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He made my day by answering my e-mail right away, expressing his appreciation for my enthusiasm and interest in the topic (He and I definitely share of love of fossils, but I didn’t have the heart to tell him that I’m a non-believer. What would be the point? He’s not hurting anybody with his vast Bigfoot collection) and his enjoyment of Fossil Fridays. He also asked if I had a picture of Jon and me posing in front of the giant Bigfoot because he collects those. We have one, but it’s on Jon’s camera, not mine.

I was a fan of some of his monsters that looked a lot like some of my taxidermy projects:

 

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Anybody know what cryptid that is supposed to be in that picture?

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A sea cow? An elephant seal? I forgot to ask when I was there and I’d feel like a pest if I e-mailed the museum’s curator twice in one day.

Stop #7: Portland, ME: Funbox Monster Emporium: It was right across the street from the Cryptozoology Museum. It was more or less a run of the mill comic geek store, but I did pick up an enchanting Atom Ant toy:

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Stop #8: Yarmouth, ME: World’s Largest Spinning Globe:

I have a weakness for visiting the “World’s Largest” anything, and this was going to be a great day for that. Three “World’s Largest” in one day!

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I even remembered to bring the Eyeball of Size Comparison.

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The sun in the scale model solar system in Boston is only 11 feet in diameter, so Eartha here was much larger and much farther away. I wondered what star Eartha would represent if she were part of the Boston solar system model, with her size and whopping distance from the sun. Arcturus? Alpha Centauri?

My favorite thing is traveling with Jon. But Jon’s favorite thing is maps. These two things work well together, and Eartha’s home contained a special treat for Jon!

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As you can see though, Jon was destined to be disappointed that day.

Stop #9: Freeport, ME: Big F’ing Indian.

The “F” is supposed to stand for “Freeport”. That’s what they say.
The third and final “World’s Largest” of the day:

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Jon had to give me a boost in order to get me up on the Chief’s pedestal. While I was up there I noticed there were a few offerings left there for him: some burnt sage, a few polished stones with “inspirational” phrases etched on them, some quahog shells- I doubt they were left by any Native American. It was probably some Wiccan Maine teenagers praying to the Great Spirit to charge them with Indian Power. Dorks.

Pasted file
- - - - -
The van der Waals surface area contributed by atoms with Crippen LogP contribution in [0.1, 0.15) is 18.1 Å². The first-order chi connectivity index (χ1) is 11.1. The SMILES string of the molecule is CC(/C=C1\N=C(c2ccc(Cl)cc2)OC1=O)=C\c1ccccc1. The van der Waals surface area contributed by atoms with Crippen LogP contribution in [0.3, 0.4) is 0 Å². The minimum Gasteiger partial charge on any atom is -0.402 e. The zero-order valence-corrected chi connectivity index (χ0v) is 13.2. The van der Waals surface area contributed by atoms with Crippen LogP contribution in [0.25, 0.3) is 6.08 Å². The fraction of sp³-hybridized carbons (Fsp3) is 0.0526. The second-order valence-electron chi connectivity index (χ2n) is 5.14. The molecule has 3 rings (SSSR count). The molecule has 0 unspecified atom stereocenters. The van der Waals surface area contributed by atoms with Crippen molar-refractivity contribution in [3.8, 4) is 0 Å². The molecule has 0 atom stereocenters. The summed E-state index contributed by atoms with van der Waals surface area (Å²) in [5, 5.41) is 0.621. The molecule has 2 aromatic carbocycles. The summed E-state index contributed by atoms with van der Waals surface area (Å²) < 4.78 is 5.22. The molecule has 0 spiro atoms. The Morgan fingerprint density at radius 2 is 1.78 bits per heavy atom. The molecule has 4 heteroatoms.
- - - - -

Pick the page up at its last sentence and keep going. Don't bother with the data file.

It was getting late, so we headed home. Best Valentine’s Day ever.

Good-bye, Large Chief. Thanks for the great day.

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Cretaceous Graffiti

When it’s bitterly cold out, I can go to the buildings I need to go to during the day at MIT through the underground tunnels.

There are nine buildings with animals in them, but I spend most of my time in the cancer building. At least twice a day and sometimes more I wait in the basement/tunnel for the elevator to arrive to take me to the 8th floor. It takes forever. So to kill time I like to draw things on the wall while I wait. Clearly I’m not the only one, though most people write things instead of draw.

Somebody washes the wall every now and then, but some drawings and messages seem to be a little hardier than others.

Nigersaurus

The “Hippo?”, along with the monster with the eyeball tentacle, are both mine and have both lasted for months and months somehow.

One day, months and months ago, while I was thinking about which dinosaur to choose for the Cretaceous period, I was thinking about some odd, fairly-recently discovered dinosaurs that I saw in the November-ish 2008 National Geographic. The one that was most striking to me was this dumb-looking sauropod with a wide, vacuum-shaped mouth and the numerous flat teeth. He was hilarious.

The elevator was taking its sweet time so I tried to draw that dinosaur from memory. It’s not altogether correct, but I had nothing to go by while drawing it and couldn’t remember exactly how it looked. Here’s what it’s supposed to look like:

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So sure, there were some problems with the Elevator Waiting Wall drawing, but I like that that’s where my first rough sketch for my Cretaceous dinosaur was created, and I like that it’s still there. I still stare at it while I continue to wait for the damn elevator.

I want to make it clear though, that I did not put pointy ears on my Nigersaurus. Someone else added those in while he or she was waiting for the elevator.

Someone else seems to be asking me if my intended drawing was a hippo. I prefer not to answer. I’m hoping somebody else will venture a guess while waiting.